Our Opinion: Confronting opioid problem at its roots

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The state's opioid addiction must be fought on a variety of fronts. One of the most critical is at the root — the over-prescribing of painkillers.

Berkshire District Attorney David Capeless made this point emphatically in a statement on Friday. While praising Berkshire Health Systems for educating its doctors on the risks involved in prescribing opioids, Mr. Capeless expressed dismay at a recent conference hosted by the Massachusetts Medical Society and U.S. Attorney Carmen Ortiz where the district attorney said that opioid over-prescribing went unaddressed while doctors blamed patients for their addictions. (Berkshire Eagle, November 7.)

Pain management is obviously something that medical professionals must take seriously, but over-treatment can create a whole new set of problems. When prescriptions run out, newly created opioid addicts may join the thriving illegal market for prescription painkillers. As they are expensive without health insurance, those addicted may turn to another thriving market — heroin, which is plentiful and far cheaper. Heroin addiction ruins lives and families, and too often ends in death. Mr. Capeless, like everyone in the law enforcement community, has seen the damage done on a regular basis.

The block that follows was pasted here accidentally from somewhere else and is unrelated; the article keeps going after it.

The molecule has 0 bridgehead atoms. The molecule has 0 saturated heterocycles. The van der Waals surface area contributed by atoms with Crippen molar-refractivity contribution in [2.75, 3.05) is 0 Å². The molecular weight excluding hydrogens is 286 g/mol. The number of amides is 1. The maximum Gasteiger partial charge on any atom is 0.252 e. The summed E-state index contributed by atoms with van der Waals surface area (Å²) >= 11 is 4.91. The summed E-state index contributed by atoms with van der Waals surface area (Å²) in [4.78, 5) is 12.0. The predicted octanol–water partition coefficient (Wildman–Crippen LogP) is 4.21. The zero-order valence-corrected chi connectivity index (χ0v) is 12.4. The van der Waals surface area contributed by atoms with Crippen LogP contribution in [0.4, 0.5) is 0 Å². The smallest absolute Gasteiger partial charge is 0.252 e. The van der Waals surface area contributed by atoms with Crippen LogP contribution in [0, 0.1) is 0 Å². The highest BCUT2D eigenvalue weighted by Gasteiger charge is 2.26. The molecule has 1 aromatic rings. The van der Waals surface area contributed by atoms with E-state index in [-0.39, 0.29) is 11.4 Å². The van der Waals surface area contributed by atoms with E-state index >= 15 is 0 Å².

To address opioid over-prescription, the district attorney supports legislation offered by Governor Charlie Baker limiting the initial prescription of painkillers, requiring that physicians consult a state prescription database before prescribing painkillers, and giving medical professionals the ability to commit patients for substance abuse treatments before they become a risk to themselves or others. The latter provision is controversial, but the state has experienced too many deaths, including those of young children, at the hands of the heroin addicted.

This legislative effort coincides with the governor's "State Without StigMA" campaign to attack the stigma of addiction that can prevent addicts from seeking treatment in their communities. Heroin addiction afflicts blacks and whites, rich and poor, the well-educated and the securely employed. Addicts aren't "them," they are "us."

The proposed legislation and the anti-stigma campaign are all part of an ongoing effort in the Berkshires and Massachusetts to combat a persistent and growing health epidemic that is our contemporary version of the plague. Defeating it will require help from everyone.


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